I see merits for each of the 8 and 10 that if possible could be both seen in the 9 frame.

Also tossing the idea around in my mind of doors, my thought were some what like a cupboard door, maybe 2 layers of frames at a time 3 doors high, then you could work a task and not need the whole side opened at one time. the "door" would need a similar insulative value as the in between walls or it would be the "coldest" wall and sweat to most. conceptually the door would be like a divider in a long hive, take it out and work from the edge.


First shot would be to do the end of my bee shed and it is not heated..



20170801_183612.jpg
14 x 24 raised roofed platform basically


20171224_103138.jpg
we do get winter there


20170910_130909.jpg


I can comfortably place 12- 8 frame hives or 8- 10 frame, the windows are 4 foot by 4 foot.

the end seen in the first 2 pics would be the wall to do first. As I do not have power there, ideally I build something like a cupboard and just drag it up and fasten it to the wall. May not work if the thing gets too heavy.


Did also have thought on making a "top" that I could super, so 3 or 4 boxes worth then a top, supported enough to add 2-4 supers. The wall would need to winter the bees , not necessarily do the whole season.
Not apposed to doing it either way, if there is a good reason for it.

have a nice day

GG
 

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Discussion Starter · #10 ·
Hello folks,
offering a small update.
so while sitting in the deer blind, not seeing much on the deer side of things I have somewhat made some decisions, on my winter project.

-Hives will be attached to the inside on an insulated 2x4 wall, somewhat like a cupboard, can then be moved If I move, etc.
-I'll build the hive in 2 sections, bottom (brood area),, top (honey area) ease of carry and some may be only overwintering small new NUC ish colonies, so the whole shebang may not be needed.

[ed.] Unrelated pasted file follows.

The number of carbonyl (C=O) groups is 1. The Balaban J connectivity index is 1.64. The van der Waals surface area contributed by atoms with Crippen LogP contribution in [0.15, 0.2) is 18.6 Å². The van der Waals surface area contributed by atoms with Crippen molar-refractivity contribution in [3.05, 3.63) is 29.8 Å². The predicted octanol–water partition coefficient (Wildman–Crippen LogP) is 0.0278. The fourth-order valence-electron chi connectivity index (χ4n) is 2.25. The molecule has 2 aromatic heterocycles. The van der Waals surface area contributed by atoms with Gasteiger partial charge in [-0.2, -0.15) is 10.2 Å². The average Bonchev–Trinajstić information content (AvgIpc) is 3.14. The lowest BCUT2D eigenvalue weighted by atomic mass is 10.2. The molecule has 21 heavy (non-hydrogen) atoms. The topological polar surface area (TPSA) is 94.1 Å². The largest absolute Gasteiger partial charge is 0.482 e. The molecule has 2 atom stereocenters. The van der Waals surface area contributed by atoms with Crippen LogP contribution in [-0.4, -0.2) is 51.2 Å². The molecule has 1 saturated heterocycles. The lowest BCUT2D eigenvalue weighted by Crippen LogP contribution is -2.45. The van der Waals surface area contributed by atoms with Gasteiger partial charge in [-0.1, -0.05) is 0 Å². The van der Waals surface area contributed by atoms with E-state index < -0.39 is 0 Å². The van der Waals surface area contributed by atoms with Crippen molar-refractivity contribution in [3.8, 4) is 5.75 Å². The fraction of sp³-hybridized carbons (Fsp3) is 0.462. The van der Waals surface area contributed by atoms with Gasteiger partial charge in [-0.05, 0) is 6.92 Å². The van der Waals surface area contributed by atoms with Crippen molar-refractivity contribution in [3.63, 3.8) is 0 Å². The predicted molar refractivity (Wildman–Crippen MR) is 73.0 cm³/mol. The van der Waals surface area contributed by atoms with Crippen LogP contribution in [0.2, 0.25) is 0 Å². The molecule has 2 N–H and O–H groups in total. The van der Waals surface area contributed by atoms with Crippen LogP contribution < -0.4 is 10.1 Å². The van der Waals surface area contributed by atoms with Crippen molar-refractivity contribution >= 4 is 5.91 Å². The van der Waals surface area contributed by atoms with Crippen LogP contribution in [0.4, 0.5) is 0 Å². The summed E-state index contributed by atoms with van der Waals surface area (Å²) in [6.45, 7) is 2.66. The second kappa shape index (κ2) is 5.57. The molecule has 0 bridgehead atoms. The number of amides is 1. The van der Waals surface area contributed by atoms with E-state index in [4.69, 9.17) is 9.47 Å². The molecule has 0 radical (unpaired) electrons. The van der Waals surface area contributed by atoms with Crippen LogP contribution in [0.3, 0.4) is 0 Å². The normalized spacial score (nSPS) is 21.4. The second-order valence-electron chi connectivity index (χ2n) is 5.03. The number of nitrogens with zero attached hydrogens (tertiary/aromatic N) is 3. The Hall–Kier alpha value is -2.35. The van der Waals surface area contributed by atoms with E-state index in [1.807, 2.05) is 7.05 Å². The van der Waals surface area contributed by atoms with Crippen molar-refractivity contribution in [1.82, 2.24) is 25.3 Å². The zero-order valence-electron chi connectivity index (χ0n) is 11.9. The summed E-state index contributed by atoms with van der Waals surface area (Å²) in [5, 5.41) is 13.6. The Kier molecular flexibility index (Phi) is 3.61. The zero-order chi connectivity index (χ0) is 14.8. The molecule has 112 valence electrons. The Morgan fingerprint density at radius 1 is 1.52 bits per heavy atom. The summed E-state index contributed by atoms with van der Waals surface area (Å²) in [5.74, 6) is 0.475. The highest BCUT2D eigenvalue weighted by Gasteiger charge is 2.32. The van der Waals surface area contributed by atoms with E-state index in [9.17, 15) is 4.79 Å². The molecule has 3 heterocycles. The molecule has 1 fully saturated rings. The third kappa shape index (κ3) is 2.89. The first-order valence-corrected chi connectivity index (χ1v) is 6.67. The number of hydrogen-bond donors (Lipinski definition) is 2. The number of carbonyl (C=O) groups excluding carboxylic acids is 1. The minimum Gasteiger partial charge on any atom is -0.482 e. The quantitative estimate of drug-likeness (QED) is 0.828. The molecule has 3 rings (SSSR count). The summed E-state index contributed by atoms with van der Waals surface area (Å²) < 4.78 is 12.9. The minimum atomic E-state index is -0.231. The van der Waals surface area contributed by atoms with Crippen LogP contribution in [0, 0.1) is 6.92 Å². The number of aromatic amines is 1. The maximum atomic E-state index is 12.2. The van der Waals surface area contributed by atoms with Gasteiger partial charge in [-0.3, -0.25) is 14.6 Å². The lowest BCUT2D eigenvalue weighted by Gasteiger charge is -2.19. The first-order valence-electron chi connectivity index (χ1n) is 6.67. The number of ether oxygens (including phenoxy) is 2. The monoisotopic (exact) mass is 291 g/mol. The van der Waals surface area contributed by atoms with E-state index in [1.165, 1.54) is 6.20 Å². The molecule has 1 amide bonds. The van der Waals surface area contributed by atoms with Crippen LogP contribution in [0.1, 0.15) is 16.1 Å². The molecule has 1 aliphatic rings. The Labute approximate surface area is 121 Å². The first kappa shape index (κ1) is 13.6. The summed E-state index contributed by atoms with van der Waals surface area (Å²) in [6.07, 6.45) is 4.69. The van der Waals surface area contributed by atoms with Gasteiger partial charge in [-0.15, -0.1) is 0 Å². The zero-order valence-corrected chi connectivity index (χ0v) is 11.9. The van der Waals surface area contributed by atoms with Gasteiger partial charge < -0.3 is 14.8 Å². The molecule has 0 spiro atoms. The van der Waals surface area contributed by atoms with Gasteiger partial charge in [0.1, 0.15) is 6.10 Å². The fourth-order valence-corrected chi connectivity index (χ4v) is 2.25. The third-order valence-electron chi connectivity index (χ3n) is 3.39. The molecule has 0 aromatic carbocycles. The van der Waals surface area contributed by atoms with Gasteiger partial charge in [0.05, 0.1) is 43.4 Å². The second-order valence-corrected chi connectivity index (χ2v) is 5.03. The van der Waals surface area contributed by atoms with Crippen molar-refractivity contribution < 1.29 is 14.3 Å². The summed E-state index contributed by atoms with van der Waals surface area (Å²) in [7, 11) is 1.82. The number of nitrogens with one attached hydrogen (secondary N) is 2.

-Going to try to make a "double" 3 up-down walls for 2 hives to help on wood use efficiency. IE each unit is 2 hives side by side.
-first pass will be a warm way with frames parallel to the wall
-will first make a entrance in the wall, with 1/2 x 1/2 mesh for bird and mouse stoppage, thinking between the studs so 14 is inches by 1.5 inch.
-considering a "drawer" for the bottom, can be slatted rack drawer, mite count drop drawer or other yet to be determined drawers. mostly as the drawer is removed i can clean out the winter drop of bees, often an inch or 2.
-thinking of 2 deep 1 medium for the base, and 4 medium, for the top add on. 8 or 9 frame,, Lang as that is what I have. could make a 2 or 3 or 4 frame "dummie" frame to allow NUCs or smaller hive as a starting point.
-thinking of screw and maybe glue the frame rests as I would get bogged down routering, and the center router both ways at the same point can make a weak spot. And I could add more later. or move them if i need to go a different route.
- thinking the top of the bottom section would have 4 inches left over for a drawer type insulated top, then the top section can have the first rail at 2 5/8 from the bottom, to get the first super at 6 5/8 in leu of the slide in top. top then "can" slide in at any super location as expansion occurs. may need to consider the Excluder space if needed.
-ends and door would need 2 inches of foam, or be a double wall with insulation for winter. the double end would be helpful for the hinge of the door to have some ability to mount easily.

so I did bring some wood home the last few trip back from hunting.
The blades for the planner are in, I am planning to size at 15/16 for better fit, if I ever jig it up. (supposed to be 1 inch material)

So if any one has ideas to offer, we are at pre prototype, so most things can be added.

some other things I have considered but am not yet convinced I need.
-watering ability,,, hole and a built in sponge
-air flow tube running thru the whole hive for cooling, moisture removal.
  • heating drawer.
  • double excluder strip in the center wall to run as a 2 queen hive.
  • weight support as a hive full of honey could be 3-400 pounds.

more to come, perhaps post Xmas the cutting and building will start.

GG
 

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GG:

I am not sure how I have completely missed this whole thread, but I have to my chagrin. I have seen pictures of your shed before but had no idea of the actual plan an mechanics of it all- this is brilliant and I can already foresee many late summer night BS sessions out at the bee shed.